"She is the same secretary."
Translation:Είναι η ίδια γραμματέας.
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OK... monster post approaching.
So, the most important bit of advice I'd give is to just accept gendering for 'what it is' - don't try and determine the gender of the noun by thinking about any inherent qualities it might have. I drove myself mad doing that when I first started learning Greek (and actually had a tantrum when finding out that beard, γενειάδα, was feminine).
The second most important is that ο, η, το are the definite articles. ένας, μία, ένα are the indefinite articles.
We use definite articles when we are referring to a specific thing and they correspond to 'the' in English. As in: 'I want the book'. You're referring to a specific book; you don't just want any old book, you want that particular one.
Indefinite articles are used in a non-specific way. They correspond to 'a/an' in English. As in: 'I want a book'. You're referring to books in a general way (perhaps you're bored and want something to do) and you want a book to read. It doesn't have to a specific book; any old book will do.
Anyway, my wife's also learning Greek but is a little bit behind where I am and she also struggled with gendering, so I put the below together for her. Hope it helps you a little too.
- In Greek, all nouns (things) take one of three genders: masculine, feminine or neuter
- Generally, the spelling of the noun determines the gender, rather than the other way round
- The gender of the noun does not imply any judgement whatsoever on the inherent sexuality of the thing
- For example, ψωλή (male organ) is feminine, κόλπος (female organ) is masculine, and αγόρι (boy) is neuter
- So, conceptually, for the most part, gendering ‘just is’, rather than following any logical pattern
- You can usually ascertain the gender of the noun from its ending in the singular form
- There are plenty of exceptions to these rules, but usually…
Masculine (m) nouns end in:
In other words, masculine nouns always end in an -ς (although not all nouns that end in –ς are masculine)
Feminine (f) nouns end in:
Neuter (n) nouns end in:
*Nouns which end in –ος are really tricky, as they are usually masculine, but often neuter, and sometimes even feminine! It’s always best to try and learn the gender of these –ος nouns when you learn the word.
- Loan words from foreign languages (χάμπουργκερ, χολ, αλκοόλ etc) tend to have un-Greek sounding endings, and tend to be neuter
- Abstract nouns (ie things you can’t physically touch) tend to be feminine (but not always)
- The bullet-pointed endings above cover around 95% of all Greek nouns, but there are all sorts of weird exceptions, like -υ and –ις endings. Like –ος nouns, it’s best to try and learn the gender of these when you learn the word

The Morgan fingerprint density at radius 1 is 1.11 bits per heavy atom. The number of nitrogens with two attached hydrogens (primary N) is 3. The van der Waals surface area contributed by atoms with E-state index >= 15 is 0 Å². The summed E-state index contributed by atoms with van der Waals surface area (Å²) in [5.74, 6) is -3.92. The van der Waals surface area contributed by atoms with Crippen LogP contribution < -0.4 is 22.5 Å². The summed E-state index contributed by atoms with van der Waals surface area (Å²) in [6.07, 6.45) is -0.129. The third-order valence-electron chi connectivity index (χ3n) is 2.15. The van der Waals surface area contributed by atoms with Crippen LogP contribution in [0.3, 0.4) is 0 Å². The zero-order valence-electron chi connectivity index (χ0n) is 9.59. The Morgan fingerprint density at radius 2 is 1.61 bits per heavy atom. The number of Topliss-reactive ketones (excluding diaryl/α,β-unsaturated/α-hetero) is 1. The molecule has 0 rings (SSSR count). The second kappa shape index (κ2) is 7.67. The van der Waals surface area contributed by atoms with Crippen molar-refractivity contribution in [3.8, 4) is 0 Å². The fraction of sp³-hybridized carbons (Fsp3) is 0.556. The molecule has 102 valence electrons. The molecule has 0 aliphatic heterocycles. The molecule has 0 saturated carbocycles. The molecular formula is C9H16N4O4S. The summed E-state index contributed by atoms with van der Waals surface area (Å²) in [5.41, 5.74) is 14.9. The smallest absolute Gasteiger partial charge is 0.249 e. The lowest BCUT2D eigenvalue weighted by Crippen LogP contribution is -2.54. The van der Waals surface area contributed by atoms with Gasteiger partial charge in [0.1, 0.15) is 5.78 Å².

In Greek, articles (the/an) have a gender.
If we use an article, its gender must match (‘agree with’) the gender of the noun it is attached to.
For the definite article (the), we have:
- ο (masculine)
- το (neuter)
- η (feminine)
For the indefinite article (an), we have:
- ένας (masculine)
- ένα (neuter)
- μία (feminine)
For example, because γάτα ends in -α, and is therefore feminine, we need to use η (‘η γάτα’) if we are to say ‘the cat’.
Because παππούς ends in –ούς, and is therefore masculine, we need to use ένας (‘ένας παππούς’) if we are to say ‘a grandfather’.
Because αγόρι ends in –ι, and is therefore neuter, we need to use το (‘το αγόρι’) if we are to say ‘the boy’.
In Greek, most adjectives (describing words), can take one of three genders (m, n, f).
If we use an adjective to describe a noun, it must take on the gender of the noun it describes. This process is called ‘declension’. The only part of the adjective that changes is its ending.
Adjectives are usually learnt in their masculine form, which usually ends in -ος.
There are exceptions, but generally, adjectives will decline in the following ways:
- –ος (masculine)
- –ο (neuter)
- –η (feminine)
Let’s take the adjective καλός (good):
- In its masculine form it is καλ-ός
- In its neuter form it is καλ-ό
- In its feminine form it is καλ-ή
The form that the article and the adjective take need to match (‘agree with’) with the gender of the noun.
For example, because γάτα ends in -α, and is therefore feminine, to say ‘the good cat’, we would need to say ‘η καλή γάτα’.
Because παππούς ends in –ούς, and is therefore masculine, to say ‘a good grandfather’, we would need to say ‘ένας καλός παππούς’.
Because αγόρι ends in –ι, and is therefore neuter, to say ‘the good boy’, we would need to say ‘το καλό αγόρι’.
The only adjectives which do not take a gendered form are those which are loan words from foreign languages (γκρι, μπλε etc). These are called invariable adjectives and they remain the same regardless of the gender of the noun they describe.
There are other, rarer, forms of adjectives (ones that end in -ης, -ων etc), but you do not need to learn these just yet.
I would add that you want to look at the ending of the nouns not only in their singular form, but more specifically in the nominative case. The ending of a noun can change depending on its grammatical case, and that can be confusing. For example: ο άντρας πίνει νερό (the man drinks water: “άντρας” is in the nominative form because it’s the subject of the sentence) // βλέπω τον άντρα (I see the man: “άντρα” is in the accusative form because it’s the object of the verb. Even though it lost its final “ ς”, it’s still masculine.)
You've given an example of the declension of good : καλός/καλή/καλό, καλοί/καλές/ καλά.
However, I'm stuggling to find examples of how one should decline 'same' in the feminine e.g. ίδιος/?/ίδιο.
I dont think it's ίδιη - this doesn't seem right. Can anyone help me out?